Timing and Origins of Magnetizations in Impact-related Carbonate Breccias and their Effects on Reservoir Potential
University of Oklahoma School of Geology and Geophysics
Norman, Oklahoma, USA
Buried craters such as the Ames (Oklahoma) and Red Wing (North Dakota) craters can be important hydrocarbon reservoirs via the structural deformation and brecciation that form as a result of impacts. Impacts may also enhance reservoir potential through the mobilization of hot fluids. This paleomagnetic study tests the timing and origins of an impact-related breccia modification within the Alamo MegaBreccia (Devonian Guilmette Fm., Nevada). The unit is interpreted as a tsunami deposit developed after an impact on a marine shelf. A paleomagnetic conglomerate test was conducted to investigate the origin of the breccia. Individual clasts from the upper part of the megabreccia from most locations contain random magnetization directions suggesting a pre-depositional magnetization consistent with an impact-generated tsunami origin. Tsunami reworked clasts would presumably produce deposition of cold clasts with random directions versus hot clasts containing grouped directions, as expected from impact melt breccias or hot alteration fluids. A capping fine grained breccia is interpreted as having a detrital remanent magnetization formed during the last stages of breccia deposition after impact. In contrast, analysis of lapilli clasts from multiple localities within the member suggest that a potential chemical remanent magnetization residing in magnetite dating to the late Paleozoic/early Mesozoic exists. This remagnetization may be caused by post-impact migration of alteration fluids, influencing the rock character and by proxy the reservoir potential of the unit. Geochemical studies and further analysis are planned to help clarify the potential fluid/rock interactions in the impact ejecta and their significance with reservoir potential.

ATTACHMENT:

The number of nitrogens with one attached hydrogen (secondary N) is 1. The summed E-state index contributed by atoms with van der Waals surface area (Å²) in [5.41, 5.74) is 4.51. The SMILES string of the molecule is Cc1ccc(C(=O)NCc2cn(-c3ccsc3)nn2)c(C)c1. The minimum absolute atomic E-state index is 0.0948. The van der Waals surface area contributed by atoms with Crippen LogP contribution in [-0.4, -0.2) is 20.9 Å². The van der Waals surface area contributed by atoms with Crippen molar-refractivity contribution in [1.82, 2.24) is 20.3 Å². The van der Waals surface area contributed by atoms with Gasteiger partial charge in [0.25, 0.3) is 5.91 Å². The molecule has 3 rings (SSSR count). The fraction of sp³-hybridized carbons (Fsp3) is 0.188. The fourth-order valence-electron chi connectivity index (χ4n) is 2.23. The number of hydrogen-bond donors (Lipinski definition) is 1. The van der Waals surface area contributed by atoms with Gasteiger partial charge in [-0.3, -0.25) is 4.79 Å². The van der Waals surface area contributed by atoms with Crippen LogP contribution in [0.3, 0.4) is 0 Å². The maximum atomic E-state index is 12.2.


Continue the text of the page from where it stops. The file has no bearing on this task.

AAPG Search and Discovery Article #90060©2006 AAPG Foundation Grants-in-Aid